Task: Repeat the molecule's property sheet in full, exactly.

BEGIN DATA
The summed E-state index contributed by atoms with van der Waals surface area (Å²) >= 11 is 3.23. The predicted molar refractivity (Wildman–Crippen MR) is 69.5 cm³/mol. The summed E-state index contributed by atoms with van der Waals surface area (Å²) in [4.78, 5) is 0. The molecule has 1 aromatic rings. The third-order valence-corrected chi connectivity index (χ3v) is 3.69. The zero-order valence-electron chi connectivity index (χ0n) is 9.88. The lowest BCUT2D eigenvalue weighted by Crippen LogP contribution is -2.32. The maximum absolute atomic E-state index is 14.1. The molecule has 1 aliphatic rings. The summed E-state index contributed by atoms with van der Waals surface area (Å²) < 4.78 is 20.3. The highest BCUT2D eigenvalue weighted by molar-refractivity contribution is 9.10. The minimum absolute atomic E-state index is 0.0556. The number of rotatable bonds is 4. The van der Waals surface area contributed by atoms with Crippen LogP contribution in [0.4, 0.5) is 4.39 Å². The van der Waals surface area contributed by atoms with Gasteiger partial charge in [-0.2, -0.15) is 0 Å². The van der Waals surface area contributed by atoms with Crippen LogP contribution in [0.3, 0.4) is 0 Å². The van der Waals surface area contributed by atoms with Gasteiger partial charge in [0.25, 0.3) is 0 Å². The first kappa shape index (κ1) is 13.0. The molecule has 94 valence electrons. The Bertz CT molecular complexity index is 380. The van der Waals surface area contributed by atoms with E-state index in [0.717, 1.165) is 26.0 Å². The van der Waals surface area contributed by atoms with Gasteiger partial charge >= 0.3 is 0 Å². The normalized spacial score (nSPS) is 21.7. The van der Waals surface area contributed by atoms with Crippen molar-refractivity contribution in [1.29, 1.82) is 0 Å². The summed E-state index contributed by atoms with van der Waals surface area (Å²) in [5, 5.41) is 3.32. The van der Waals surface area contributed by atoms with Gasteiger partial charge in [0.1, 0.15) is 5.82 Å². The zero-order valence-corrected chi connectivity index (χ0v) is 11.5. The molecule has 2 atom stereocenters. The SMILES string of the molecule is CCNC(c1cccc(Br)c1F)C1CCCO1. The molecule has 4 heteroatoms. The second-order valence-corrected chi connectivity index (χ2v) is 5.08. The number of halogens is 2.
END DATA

The summed E-state index contributed by atoms with van der Waals surface area (Å²) >= 11 is 3.23. The predicted molar refractivity (Wildman–Crippen MR) is 69.5 cm³/mol. The summed E-state index contributed by atoms with van der Waals surface area (Å²) in [4.78, 5) is 0. The molecule has 1 aromatic rings. The third-order valence-corrected chi connectivity index (χ3v) is 3.69. The zero-order valence-electron chi connectivity index (χ0n) is 9.88. The lowest BCUT2D eigenvalue weighted by Crippen LogP contribution is -2.32. The maximum absolute atomic E-state index is 14.1. The molecule has 1 aliphatic rings. The summed E-state index contributed by atoms with van der Waals surface area (Å²) < 4.78 is 20.3. The highest BCUT2D eigenvalue weighted by molar-refractivity contribution is 9.10. The minimum absolute atomic E-state index is 0.0556. The number of rotatable bonds is 4. The van der Waals surface area contributed by atoms with Crippen LogP contribution in [0.4, 0.5) is 4.39 Å². The van der Waals surface area contributed by atoms with Gasteiger partial charge in [-0.2, -0.15) is 0 Å². The van der Waals surface area contributed by atoms with Crippen LogP contribution in [0.3, 0.4) is 0 Å². The van der Waals surface area contributed by atoms with Gasteiger partial charge in [0.25, 0.3) is 0 Å². The first kappa shape index (κ1) is 13.0. The molecule has 94 valence electrons. The Bertz CT molecular complexity index is 380. The van der Waals surface area contributed by atoms with E-state index in [0.717, 1.165) is 26.0 Å². The van der Waals surface area contributed by atoms with Gasteiger partial charge >= 0.3 is 0 Å². The normalized spacial score (nSPS) is 21.7. The van der Waals surface area contributed by atoms with Crippen molar-refractivity contribution in [1.29, 1.82) is 0 Å². The summed E-state index contributed by atoms with van der Waals surface area (Å²) in [5, 5.41) is 3.32. The van der Waals surface area contributed by atoms with Gasteiger partial charge in [0.1, 0.15) is 5.82 Å². The zero-order valence-corrected chi connectivity index (χ0v) is 11.5. The molecule has 2 atom stereocenters. The SMILES string of the molecule is CCNC(c1cccc(Br)c1F)C1CCCO1. The molecule has 4 heteroatoms. The second-order valence-corrected chi connectivity index (χ2v) is 5.08. The number of halogens is 2.